Innovative partnerships enable the adoption of zero-tillage to sow wheat after rice in the Indo-Gangetic Plains
Zero-tillage cultivation is a farming practice that reduces costs while maintaining harvests and protecting the environment. Between 1997 and 2004, an estimated 620,000 farmers in northern India adopted the method to sow wheat after the rice harvest on around 1.76 million hectares of land, with average incomes increasing by US$180-$340 per household per year.
The impact achieved was the result of long-term efforts involving direct promotion and testing with farmers, development of affordable, locally-manufactured seed drills, and training and support for national programme champions willing to oppose conventional wisdom about tillage practices. Efforts were led by the Rice-Wheat Consortium (RWC) for the Indo-Gangetic Plains, a partnership involving the national research programmes of Bangladesh, India, Nepal, and Pakistan, and with key technical and logistical support from the International Maize and Wheat Improvement Center (CIMMYT).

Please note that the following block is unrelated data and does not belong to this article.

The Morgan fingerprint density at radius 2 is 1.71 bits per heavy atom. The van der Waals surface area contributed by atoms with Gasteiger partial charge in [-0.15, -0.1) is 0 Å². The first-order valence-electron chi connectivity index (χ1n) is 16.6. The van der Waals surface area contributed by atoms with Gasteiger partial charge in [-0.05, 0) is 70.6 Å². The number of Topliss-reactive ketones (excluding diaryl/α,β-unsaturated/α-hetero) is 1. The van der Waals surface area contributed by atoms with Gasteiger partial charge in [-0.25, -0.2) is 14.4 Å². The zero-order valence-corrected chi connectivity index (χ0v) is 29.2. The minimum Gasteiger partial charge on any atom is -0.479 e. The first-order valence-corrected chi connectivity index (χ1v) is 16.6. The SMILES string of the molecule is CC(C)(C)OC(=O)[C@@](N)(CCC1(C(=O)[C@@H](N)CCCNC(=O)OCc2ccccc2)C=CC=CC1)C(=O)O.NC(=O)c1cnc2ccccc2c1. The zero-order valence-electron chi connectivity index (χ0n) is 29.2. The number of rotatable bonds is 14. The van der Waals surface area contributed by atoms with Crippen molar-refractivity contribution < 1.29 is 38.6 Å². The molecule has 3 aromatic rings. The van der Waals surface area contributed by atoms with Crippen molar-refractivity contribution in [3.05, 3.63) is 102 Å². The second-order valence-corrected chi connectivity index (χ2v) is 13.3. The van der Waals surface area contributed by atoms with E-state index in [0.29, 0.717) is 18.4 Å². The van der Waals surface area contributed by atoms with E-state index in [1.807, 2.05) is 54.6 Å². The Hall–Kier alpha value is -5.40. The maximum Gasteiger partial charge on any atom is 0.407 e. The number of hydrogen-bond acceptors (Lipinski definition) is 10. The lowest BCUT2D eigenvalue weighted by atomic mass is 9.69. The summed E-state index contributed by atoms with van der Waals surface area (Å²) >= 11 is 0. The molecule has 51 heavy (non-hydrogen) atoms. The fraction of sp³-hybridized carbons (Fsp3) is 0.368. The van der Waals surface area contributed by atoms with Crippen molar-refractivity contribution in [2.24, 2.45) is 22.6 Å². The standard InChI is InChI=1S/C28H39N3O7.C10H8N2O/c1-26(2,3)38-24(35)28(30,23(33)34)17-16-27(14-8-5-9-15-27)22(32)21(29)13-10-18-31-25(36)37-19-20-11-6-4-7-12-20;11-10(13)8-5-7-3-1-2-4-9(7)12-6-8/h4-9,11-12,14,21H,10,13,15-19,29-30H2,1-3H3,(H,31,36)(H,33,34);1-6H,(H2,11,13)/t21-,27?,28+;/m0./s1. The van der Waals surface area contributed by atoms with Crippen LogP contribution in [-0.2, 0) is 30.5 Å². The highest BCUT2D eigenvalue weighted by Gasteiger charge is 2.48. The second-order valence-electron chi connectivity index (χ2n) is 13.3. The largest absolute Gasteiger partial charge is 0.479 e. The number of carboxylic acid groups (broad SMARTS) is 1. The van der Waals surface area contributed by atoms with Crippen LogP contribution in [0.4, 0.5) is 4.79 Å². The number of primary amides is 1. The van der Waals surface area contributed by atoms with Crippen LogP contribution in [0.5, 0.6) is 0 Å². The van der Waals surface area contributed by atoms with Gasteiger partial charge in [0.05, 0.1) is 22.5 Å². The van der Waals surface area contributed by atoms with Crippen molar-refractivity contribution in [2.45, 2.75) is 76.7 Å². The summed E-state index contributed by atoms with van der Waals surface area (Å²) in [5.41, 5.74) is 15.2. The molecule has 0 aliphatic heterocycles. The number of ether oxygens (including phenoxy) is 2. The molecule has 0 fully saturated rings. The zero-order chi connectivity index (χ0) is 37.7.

DFID funding on natural resources management and core funding to CIMMYT was important in supporting the RWC.
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- Erenstein, O., (2009) Leaving the plow behind: Zero-tillage rice-wheat cultivation in the Indo-Gangetic Plains, in D.J. Spielman and R. Pandya-Lorch (eds.) (2009) Millions fed: Proven successes in agricultural development, IFPRI: Washington DC
- Laxmi, V., O. Erenstein and R.K. Gupta, (2007) Rice-Wheat Consortium: Impact of zero-tillage in India’s rice-wheat systems, CIMMYT and RWC Research Report: New Delhi, India